In A4 we declare two pointers which allows us to access the pixels , pixel by pixel (top to down and left to right). The first byte pointer row point to the first pixel in the current row and initlized to to left top pixel of the rectangle we want to process. The second byte pointer bb will point to the current pixel.

In A5 we looping for each row in the rectangle and update the current pixel and row to first pixel in the current row using the Stride property.

In A6 we looping for each pixel in the current row and update the bb pointer using the PixelSize property.

In A7 we process the pixel using the current pixel pointed by bb. In this demo we convert the color of the pixel to grey scale color by setting all pixel’s components to the value of the following calculation:

  • 0.1140 * (Blue component) + 0.5870 * (Green component) + 0.2989 * (Red component)

Running the demo program on the left image will produce the right image:

Benchmarks

Some readers suggested to measure the performance against other image processing alternatives. I have created 2 programs which implement the functionality of the above demo program using other approaches. The first will use Bitmap GetPixel and SetPixel while the other will use C++ and opencv library.

Bitmap GetPixel and SetPixel approach

The program is very similar to the orginal demo program. However, instead of using pointers, we will access the pixels using GetPixel and SetPixel methods of the Bitmap class.

Bitmap GetPixel and SetPixel approach
if (bitmap.PixelFormat != PixelFormat.Format24bppRgb && bitmap.PixelFormat != PixelFormat.Format32bppArgb) { // <== A1
    return;
}
int w0 = bitmap.Width  / 8;
int h0 = bitmap.Height / 8;
int x1 = w0;
int y1 = h0;
int xn = x1 + bitmap.Width  - 2 * w0;
int yn = y1 + bitmap.Height - 2 * h0;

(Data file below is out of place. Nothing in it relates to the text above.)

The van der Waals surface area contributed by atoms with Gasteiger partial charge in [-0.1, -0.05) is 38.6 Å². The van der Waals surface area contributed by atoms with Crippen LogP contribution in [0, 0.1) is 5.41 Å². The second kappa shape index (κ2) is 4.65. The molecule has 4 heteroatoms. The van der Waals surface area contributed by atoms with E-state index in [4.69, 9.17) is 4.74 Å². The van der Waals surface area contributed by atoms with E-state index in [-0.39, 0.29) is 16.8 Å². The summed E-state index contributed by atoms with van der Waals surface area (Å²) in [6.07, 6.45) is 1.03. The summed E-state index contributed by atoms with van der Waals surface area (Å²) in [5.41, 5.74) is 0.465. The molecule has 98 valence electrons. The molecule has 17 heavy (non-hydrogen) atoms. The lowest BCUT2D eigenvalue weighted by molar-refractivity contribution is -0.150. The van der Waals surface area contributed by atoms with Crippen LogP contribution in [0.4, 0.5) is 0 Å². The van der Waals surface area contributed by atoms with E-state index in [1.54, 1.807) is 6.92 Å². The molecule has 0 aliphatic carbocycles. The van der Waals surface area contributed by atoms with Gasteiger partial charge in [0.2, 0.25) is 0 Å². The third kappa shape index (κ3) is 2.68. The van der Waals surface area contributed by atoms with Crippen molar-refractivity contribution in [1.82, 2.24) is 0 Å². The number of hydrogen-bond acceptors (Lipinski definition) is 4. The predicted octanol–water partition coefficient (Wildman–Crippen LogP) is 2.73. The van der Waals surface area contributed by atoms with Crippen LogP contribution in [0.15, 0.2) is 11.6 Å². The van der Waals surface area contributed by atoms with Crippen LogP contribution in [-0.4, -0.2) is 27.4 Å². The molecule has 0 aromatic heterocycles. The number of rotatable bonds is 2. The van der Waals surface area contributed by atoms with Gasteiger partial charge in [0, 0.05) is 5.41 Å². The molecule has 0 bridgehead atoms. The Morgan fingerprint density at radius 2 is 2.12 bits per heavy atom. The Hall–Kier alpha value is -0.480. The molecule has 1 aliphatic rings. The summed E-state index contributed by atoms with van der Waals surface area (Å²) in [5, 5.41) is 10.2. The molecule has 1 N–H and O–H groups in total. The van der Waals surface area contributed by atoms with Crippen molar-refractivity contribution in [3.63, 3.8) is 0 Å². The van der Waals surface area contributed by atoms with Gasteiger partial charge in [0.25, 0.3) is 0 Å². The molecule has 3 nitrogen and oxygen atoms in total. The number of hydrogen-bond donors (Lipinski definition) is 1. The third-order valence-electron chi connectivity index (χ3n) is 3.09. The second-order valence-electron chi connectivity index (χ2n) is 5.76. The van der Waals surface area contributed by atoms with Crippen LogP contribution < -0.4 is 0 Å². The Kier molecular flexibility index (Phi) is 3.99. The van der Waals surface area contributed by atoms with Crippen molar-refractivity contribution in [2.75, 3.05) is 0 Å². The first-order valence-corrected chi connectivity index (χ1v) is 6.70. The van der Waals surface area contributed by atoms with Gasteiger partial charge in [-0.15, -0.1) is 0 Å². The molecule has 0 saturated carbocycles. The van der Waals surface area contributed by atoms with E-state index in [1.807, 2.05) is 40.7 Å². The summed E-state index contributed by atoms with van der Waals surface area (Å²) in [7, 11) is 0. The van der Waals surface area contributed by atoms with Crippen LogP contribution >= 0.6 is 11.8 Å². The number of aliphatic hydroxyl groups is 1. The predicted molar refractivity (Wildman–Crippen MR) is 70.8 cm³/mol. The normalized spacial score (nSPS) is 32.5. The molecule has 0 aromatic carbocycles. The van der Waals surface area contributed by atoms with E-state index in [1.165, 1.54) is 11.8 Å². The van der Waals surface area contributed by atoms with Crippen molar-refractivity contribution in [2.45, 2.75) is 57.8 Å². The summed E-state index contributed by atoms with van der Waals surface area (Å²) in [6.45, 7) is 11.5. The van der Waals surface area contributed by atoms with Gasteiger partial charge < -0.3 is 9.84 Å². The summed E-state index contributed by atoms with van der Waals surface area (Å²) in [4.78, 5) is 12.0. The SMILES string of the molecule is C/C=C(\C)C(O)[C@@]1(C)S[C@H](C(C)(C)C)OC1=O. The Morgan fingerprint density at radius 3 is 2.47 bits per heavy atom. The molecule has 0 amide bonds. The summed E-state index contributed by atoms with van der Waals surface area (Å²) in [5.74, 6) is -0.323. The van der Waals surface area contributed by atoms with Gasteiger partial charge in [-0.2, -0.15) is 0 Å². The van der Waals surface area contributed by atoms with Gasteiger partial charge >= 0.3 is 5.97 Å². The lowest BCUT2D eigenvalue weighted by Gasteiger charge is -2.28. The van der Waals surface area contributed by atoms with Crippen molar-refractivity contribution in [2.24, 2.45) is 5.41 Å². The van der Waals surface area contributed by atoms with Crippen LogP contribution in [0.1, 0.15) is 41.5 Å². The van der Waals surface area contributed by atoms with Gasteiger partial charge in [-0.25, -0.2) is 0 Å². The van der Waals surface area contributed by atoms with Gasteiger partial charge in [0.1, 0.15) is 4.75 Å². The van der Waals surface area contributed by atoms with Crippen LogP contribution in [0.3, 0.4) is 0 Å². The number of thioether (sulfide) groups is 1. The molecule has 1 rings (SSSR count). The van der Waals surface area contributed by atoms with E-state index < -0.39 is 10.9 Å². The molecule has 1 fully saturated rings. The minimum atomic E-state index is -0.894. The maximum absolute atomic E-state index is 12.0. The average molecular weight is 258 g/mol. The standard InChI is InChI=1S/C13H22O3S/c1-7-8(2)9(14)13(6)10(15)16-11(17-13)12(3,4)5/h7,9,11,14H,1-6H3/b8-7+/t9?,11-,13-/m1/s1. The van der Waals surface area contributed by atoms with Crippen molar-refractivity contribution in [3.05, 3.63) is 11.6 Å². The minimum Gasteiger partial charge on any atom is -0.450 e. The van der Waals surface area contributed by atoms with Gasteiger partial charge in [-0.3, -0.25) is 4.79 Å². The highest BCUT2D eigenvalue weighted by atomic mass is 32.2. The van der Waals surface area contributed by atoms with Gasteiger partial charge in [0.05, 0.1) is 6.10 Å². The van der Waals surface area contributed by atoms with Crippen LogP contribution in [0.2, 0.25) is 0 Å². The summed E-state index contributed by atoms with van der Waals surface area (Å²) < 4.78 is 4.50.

Color gray, cc;
for (    int yy = y1; yy < yn; yy++) {            // <== A1
    for (int xx = x1; xx < xn; xx++) {
        cc = bitmap.GetPixel(xx, yy);             // <== A2
        byte gg = (byte)((cc.B * 1140 +
                          cc.G * 5870 +
                          cc.R * 2989) / 10000);  // <== A3
        gray = Color.FromArgb( gg,gg,gg);
        bitmap.SetPixel(xx, yy, gray);            // <== A4
    }
}

In A1 we loop over all the pixels’ locations of the rectangle we want to process, pixel by pixel (top to down and left to right).

In A2 we getting the Color of the current pixel using GetPixel method.

In A3 we create grey Color by setting its components to the above grey level calculation.

In A4 we setting the current pixel to this grey color using SetPixel method.

C++ and opencv approach

In this approach we will use C++ and opencv library. I tried to mimic the ideas of FastBitmap class.

C++ and opencv approach
Mat bitmap = imread(argv[1], CV_LOAD_IMAGE_COLOR);  // <== A1
...
int ww = bitmap.cols - 2 * bitmap.cols / 8;         // <== A2
int hh = bitmap.rows - 2 * bitmap.rows / 8;
int x1 = bitmap.cols / 8;
int y1 = bitmap.rows / 8;
int pixelSize = bitmap.channels();                  // <== A3
int stride = pixelSize * bitmap.cols;
uchar* scan0 = bitmap.ptr<uchar>(0) + (y1  * stride) + x1 * pixelSize;
uchar* row = scan0, *bb = row;                      // <== A4
for (    int yy = 0; yy < hh; yy++, bb = (row += stride)) {
    for (int xx = 0; xx < ww; xx++, bb += pixelSize     ) {
        // *(bb + 0) is B (Blue ) component of the pixel
        // *(bb + 1) is G (Green) component of the pixel
        // *(bb + 2) is R (Red  ) component of the pixel
        // *(bb + 3) is A (Alpha) component of the pixel ( for 32bpp )
        uchar gray = ((1140 * *(bb + 0) +
                       5870 * *(bb + 1) +
                       2989 * *(bb + 2)) / 10000);
        *(bb + 0) = *(bb + 1) = *(bb + 2) = gray;
    }
}
...
imwrite(argv[2], bitmap, compression_params);       // <== A5

In A1 we load the image data from file to memory.

In A2 we find the rectangle we want to process

In A3 we find scan0,pixelSize and the stride of the bitmap

The image processing code in A4 is the same code from our first c# programs. It seems that in the pointers syntax c++ and c# are on the same page. Some will say that c# is standing on the shoulders of giants.

In A5 we write the image to file.

Benchmarks

The benchmark strategy was to run each program 1000 times with 800x600 jpg file and mesuare the average time each program last in system ticks (1 millisecond is 10000 ticks).

When I run the benchmark on my computer, Intel Core i7(6700K) machine , I get the following results:

benchmark

As we can see:

  • The c#(FastBitmap and pointers) approach improve the speed of c#(Bitmap GetPixel and SetPixel) approach by 80%.
  • It seems that the C++(opencv) approach have a negligible speed improvement from c#(FastBitmap and pointers) approach (less than 2% improvement).

Summery

Using FastBitmap class, we can fast access the raw memory of bitmap data via pointers. It allows us to do image processing in c# and apply known algorithms such as edge detection, histogram equalization, thresholding and more.